Not to worry all future grooms, there is no clause in my contract that says you have to rub my feet. I actually stopped him after I was done laughing in disbelief and had snapped off a quick picture as proof. However the act was sincere on the grooms part and that is what is so touching about the whole story. I have amazing clients and love the relationships and friendships I have developed over my twenty plus yeas as a wedding photographer. You too can have this with your photographer as long as you put the effort in to find the person who resonates with you. Hire an artist and not just someone who owns a digital camera and thinks they are a photographer. Do this and you will never have any regrets.
Moving onto the initial consultation. I ask my clients to tell me how they met and how they got engaged. I like to know these stories as it often influences my photography in the future. We talk about the wedding and their ideas and how they picture their wedding day. We talk about photography likes and dislikes, even though I have my own vision, capturing images that are important to my couples even though they may not fit within my vision is my job, and I want to make my client happy. We talk about the wedding day workflow and how they would like their pictures to be captured. We talk about timing and whether or not they want to do pictures before the wedding. As the expert I offer my wisdom from years of photographing weddings and then defer to my clients. I am not there to tell them how their wedding day should unfold, however I do try to steer them in a direction in which I know will work best for them and their situation. Ultimately, it is their final decision.
If we meet in person I like to show albums, the ones I use and ultimately the ones my clients will have in their homes too! I have albums that show a cross section of what I do so they can get a feel for me and my style. I also show albums from weddings from beginning to end so they can see consistency from through out the wedding day.
We discuss package options and even though I have set packages I always try create a coverage that works for each person by removing or adding items to fit their needs. Often I find myself adding in items in the package which allows me to make additional sales upfront while passing along a small discount to my client when they commit to everything they want up front.
Like Ryan and many other photographers I have a home based studio. Up until about three years ago I operated a studio or storefront in Los Angeles, a studio which I had maintained since I started my own business in Jan of 94. I opted to move my business home for the benefit of my three children and because of the changing world of the internet. More of my business was being handled online and fewer people were coming into my studio. I see my kids more now then when I had a studio. Now when I travel to shoot weddings it’s not so hard on me or my family and everyone benefits with both parents at home. Whether your photographer is in your town or in another state, home based business or store front, again love their work and love their personality.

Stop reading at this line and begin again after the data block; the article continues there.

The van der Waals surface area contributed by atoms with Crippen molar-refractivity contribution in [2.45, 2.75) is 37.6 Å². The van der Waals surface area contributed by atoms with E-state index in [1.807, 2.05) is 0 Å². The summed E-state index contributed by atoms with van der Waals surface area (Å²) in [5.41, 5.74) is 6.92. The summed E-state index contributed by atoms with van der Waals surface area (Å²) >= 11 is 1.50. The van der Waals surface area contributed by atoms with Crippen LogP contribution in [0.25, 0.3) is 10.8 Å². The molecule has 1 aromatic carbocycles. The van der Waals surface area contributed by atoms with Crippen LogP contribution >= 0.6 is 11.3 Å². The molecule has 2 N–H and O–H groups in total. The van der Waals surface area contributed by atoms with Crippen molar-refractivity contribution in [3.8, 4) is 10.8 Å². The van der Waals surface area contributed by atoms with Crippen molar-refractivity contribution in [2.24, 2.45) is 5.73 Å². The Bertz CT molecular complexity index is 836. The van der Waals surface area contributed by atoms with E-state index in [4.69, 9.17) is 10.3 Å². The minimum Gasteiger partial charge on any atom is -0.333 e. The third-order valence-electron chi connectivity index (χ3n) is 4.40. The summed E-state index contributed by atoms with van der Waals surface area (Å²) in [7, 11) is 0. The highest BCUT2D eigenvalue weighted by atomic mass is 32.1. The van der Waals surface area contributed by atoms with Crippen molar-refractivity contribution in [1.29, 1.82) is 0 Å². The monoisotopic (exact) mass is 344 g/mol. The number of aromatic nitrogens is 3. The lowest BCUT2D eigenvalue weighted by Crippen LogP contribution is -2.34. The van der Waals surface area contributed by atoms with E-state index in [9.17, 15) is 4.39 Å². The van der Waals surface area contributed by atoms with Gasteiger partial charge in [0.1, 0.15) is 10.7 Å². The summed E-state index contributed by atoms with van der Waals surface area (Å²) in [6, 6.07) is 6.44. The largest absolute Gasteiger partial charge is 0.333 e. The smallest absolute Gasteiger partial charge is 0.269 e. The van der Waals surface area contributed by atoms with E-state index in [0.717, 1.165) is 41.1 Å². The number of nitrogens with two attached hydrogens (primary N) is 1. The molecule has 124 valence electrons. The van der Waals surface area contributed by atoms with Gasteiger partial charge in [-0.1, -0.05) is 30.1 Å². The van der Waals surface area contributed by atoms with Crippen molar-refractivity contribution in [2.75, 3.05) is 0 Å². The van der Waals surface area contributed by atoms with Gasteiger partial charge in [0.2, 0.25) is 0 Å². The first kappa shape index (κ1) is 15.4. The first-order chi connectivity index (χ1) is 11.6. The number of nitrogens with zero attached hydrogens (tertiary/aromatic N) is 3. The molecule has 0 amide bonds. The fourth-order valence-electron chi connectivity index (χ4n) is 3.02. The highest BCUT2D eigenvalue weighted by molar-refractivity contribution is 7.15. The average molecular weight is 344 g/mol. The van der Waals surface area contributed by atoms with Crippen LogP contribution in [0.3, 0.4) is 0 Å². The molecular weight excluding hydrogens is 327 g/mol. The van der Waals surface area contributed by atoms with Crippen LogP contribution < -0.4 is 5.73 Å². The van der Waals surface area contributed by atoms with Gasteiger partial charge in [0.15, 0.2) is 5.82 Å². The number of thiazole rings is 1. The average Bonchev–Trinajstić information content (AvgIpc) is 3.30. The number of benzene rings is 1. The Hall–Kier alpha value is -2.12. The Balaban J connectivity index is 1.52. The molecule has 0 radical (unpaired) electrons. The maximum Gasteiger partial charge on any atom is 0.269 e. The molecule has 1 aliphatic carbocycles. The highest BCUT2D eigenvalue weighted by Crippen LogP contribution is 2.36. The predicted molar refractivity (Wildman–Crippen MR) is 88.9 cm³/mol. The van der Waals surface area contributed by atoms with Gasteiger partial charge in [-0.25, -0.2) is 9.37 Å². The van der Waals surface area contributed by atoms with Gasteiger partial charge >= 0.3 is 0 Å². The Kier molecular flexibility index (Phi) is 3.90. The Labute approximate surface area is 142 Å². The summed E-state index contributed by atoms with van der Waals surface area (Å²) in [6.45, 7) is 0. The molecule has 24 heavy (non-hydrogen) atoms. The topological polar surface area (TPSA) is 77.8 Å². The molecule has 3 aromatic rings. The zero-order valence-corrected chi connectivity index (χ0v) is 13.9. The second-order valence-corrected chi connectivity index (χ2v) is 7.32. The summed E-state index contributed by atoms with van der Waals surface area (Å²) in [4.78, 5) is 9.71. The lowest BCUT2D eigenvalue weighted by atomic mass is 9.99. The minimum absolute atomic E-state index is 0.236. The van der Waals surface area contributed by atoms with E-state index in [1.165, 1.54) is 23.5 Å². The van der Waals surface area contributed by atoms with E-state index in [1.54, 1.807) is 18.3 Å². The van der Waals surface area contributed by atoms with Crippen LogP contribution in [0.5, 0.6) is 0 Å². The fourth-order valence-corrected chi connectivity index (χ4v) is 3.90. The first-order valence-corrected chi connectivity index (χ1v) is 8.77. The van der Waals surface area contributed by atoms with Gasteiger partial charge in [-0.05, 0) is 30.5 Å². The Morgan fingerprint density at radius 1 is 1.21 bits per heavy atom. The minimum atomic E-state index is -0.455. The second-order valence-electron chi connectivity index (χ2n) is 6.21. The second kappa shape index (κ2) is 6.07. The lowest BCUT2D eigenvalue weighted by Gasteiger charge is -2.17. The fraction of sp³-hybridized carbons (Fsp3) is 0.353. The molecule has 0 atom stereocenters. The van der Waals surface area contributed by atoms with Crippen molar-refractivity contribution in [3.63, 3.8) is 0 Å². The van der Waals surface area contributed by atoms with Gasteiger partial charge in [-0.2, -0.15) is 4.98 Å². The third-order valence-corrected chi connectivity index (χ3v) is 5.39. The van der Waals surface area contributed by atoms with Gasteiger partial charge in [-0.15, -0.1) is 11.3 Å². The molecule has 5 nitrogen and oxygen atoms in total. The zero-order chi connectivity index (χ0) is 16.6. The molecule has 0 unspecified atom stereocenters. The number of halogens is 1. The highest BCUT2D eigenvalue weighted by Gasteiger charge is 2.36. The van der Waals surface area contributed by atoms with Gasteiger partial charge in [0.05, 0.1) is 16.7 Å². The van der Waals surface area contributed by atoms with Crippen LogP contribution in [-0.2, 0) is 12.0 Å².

For my local clients (Southern California) I meet with them in there homes or at the hotel or venue where the wedding will take place. I sometime meet new clients over dinner or for drinks and we have great conversations which better fits my personality. I enjoy being social and having one on one dialogues with people. Though necessary sometimes in business email can be impersonal, I always prefer the telephone or Skype if we canot meet in person, but face to face is always my first choice.
I feel that usually when the meeting is over both parties know if they want to work together when they part. I am not a high pressure person so I always allow my couples time after our meetings if they need some time. I follow up with my potential clients via email about one week later if I have not heard from them. I would say most couples I meet with, we end up working together, but of course not all of them , and that’s ok too! I feel like I end up working with the people who I should be working with and I always have the best experiences this way.
Ultimately I want my couples to recognize and love my work, and my art. I want them to feel that my work is different from anything else they have seen and that my personality meshes with theirs and together we are going to share a great experience and a lot fun on their wedding day. Because they trust me and allow me to capture images on their wedding day without boundaries or stipulations. When given this trust and freedom to do my job, I know that their wedding pictures and their experience will be incredible.